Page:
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Along the way, each passing driver gives us a wave by lifting their index and middle fingers about two inches off the curve of the steering wheel for no more than three quarters of a second. We stop along the fence line and feed chunks of apple to a horse that comes over to greet us. Every stream we pass over is marked with a yellow sign that lists its name, and soon Kristen makes the decision that if it were up to her to name one of them, she would choose to call it Kowpoopintha Stream. Later, in the middle of an important, academic, highly literate conversation I have to remind her that it's the one who smelt it that dealt it. She counters with the theory that the one who denied it supplied it. But then I pull out the trump card: the one who said the rhyme did the crime. Above and beyond us, a misting rain covers the tops of the distant hills with a line of haze. And as with almost everywhere else we've traveled in New Zealand, we hear the bleating of sheep and lambs from all directions. It all makes me wonder how you could feel anything but deliriously happy in a place like this.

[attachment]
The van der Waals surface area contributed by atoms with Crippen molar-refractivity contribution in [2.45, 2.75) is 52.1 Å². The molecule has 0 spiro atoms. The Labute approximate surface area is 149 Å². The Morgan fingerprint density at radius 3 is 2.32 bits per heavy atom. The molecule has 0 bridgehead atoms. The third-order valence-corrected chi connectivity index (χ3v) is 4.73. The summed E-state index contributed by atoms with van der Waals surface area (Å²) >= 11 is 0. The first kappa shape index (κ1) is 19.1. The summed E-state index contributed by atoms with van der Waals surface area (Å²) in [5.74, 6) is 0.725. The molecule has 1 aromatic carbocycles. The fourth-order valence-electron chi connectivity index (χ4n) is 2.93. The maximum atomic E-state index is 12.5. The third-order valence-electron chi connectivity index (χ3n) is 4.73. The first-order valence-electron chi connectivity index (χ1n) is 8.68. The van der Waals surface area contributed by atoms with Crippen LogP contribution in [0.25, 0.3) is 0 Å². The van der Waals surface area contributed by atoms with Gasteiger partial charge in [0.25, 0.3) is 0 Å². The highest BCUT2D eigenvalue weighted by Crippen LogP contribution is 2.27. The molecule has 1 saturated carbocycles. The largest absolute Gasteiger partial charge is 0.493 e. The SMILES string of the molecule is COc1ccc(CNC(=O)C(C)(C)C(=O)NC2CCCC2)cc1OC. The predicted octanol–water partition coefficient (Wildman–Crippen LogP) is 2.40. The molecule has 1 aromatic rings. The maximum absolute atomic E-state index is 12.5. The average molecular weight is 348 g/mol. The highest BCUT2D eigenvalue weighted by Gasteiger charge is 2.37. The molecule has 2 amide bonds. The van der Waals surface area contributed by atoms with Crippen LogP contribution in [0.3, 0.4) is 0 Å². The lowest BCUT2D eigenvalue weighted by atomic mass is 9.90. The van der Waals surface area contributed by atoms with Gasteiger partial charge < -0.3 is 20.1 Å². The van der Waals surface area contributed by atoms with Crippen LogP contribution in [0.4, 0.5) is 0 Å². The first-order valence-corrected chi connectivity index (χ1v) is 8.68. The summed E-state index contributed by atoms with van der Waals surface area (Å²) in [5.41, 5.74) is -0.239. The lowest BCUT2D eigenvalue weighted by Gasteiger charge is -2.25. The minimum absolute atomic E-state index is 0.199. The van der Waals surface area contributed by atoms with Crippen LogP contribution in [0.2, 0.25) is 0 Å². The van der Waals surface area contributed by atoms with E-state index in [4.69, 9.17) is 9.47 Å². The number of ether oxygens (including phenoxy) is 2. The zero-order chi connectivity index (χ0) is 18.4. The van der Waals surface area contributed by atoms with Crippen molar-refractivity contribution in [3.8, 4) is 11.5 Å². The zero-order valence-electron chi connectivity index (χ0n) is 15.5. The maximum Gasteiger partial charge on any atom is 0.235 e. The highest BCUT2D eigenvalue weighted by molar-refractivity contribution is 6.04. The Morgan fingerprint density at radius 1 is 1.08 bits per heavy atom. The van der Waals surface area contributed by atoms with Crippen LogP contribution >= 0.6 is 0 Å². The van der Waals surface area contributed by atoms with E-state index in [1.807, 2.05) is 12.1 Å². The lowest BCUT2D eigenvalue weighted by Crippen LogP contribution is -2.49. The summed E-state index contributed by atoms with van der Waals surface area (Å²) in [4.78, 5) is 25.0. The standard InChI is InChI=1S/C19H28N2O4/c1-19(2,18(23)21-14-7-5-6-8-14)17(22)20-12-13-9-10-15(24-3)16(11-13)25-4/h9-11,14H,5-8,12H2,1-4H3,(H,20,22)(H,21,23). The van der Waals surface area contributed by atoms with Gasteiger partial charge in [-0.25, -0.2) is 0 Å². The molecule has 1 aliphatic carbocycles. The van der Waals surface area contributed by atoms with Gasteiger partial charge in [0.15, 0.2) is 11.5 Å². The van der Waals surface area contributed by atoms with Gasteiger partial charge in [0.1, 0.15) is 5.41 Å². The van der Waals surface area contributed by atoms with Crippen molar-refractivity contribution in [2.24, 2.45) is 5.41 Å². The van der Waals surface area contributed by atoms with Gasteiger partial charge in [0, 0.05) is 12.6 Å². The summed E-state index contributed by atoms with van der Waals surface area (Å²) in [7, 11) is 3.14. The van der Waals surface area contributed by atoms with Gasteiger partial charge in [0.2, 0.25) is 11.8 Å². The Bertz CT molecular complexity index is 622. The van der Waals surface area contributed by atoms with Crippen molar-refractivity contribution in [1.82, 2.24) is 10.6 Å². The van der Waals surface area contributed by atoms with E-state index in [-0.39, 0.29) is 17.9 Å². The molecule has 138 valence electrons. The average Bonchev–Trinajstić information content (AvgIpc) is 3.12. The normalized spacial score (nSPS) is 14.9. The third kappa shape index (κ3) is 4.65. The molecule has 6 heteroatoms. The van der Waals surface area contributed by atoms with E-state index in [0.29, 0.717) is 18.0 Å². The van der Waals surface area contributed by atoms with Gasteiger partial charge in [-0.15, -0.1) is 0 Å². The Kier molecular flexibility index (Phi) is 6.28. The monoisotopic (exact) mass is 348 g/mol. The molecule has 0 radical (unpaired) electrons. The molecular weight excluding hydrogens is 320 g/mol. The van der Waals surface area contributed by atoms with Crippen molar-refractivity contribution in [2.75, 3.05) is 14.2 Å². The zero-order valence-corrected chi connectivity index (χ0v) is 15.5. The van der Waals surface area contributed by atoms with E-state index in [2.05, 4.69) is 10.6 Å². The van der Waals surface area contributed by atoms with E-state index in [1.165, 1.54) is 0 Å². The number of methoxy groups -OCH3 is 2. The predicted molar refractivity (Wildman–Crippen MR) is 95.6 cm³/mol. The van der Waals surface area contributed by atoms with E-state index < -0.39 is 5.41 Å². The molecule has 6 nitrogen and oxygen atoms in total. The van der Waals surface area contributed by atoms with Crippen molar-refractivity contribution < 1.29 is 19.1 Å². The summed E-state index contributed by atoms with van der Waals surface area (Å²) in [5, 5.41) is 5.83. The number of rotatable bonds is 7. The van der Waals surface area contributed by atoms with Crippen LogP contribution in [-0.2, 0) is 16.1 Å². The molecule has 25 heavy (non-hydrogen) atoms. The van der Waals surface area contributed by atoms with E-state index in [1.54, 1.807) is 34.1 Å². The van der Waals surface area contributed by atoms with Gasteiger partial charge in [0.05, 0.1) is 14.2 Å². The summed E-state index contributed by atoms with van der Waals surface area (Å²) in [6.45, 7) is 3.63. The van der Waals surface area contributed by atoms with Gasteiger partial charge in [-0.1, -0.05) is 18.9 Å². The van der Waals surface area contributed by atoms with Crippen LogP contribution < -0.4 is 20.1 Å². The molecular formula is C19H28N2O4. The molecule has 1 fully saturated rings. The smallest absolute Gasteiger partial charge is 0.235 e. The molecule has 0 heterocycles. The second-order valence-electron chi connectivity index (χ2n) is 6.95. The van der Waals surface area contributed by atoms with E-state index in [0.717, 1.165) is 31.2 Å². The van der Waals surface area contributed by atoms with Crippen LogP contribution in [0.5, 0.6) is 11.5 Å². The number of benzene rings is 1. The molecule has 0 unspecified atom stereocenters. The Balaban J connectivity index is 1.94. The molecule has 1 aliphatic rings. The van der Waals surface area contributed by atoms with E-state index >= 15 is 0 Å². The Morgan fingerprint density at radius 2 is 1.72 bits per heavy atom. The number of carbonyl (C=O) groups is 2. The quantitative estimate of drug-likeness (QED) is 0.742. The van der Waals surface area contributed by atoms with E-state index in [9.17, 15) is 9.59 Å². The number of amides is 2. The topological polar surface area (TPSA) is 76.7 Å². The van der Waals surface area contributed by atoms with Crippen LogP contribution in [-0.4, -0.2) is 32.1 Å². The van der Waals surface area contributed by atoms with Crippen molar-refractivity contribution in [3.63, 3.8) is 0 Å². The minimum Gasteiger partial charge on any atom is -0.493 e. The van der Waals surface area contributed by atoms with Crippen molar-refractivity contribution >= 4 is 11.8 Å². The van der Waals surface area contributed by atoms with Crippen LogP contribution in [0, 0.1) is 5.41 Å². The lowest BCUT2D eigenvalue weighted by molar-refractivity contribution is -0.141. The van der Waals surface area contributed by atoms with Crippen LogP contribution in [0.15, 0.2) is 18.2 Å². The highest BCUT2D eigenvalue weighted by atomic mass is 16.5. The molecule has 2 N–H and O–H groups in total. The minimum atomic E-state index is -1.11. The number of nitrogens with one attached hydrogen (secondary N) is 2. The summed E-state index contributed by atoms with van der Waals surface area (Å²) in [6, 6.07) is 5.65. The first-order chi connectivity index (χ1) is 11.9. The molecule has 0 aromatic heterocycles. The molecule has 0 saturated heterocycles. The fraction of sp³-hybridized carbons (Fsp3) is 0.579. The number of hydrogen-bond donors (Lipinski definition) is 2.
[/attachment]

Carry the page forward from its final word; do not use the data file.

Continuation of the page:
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Moments after we see the sign for Tangarakau Gorge the earth crowds its way all around the road. We ride within arm's length of rock faces on our left, and forest and bush so thick on the right that we can't see more than twenty feet into it. It's so isolated that the only things we can hear are the rain falling onto the branches and ferns, the rush of a nearby but altogether hidden stream, and the call and response of so many birds.

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The surface turns to gravel farther on, but it does nothing to diminish the spectacular scene into which we've been dropped. There are no cars, no trucks, no RVs, no farms, no homes, and hardly even road signs. It's just the two of us, our bikes, and trees packed so tight next to each other that we have to assume they're rooted into hills, because it's impossible to see the shape or depth or texture that lies beyond them. And as evening begins turning to night, wisps of fog form and then travel along the contours of the gorge like barges floating down a canal. It's the kind of sensory overload that can only be experienced and appreciated in full at the slow speed afforded by walking or cycling.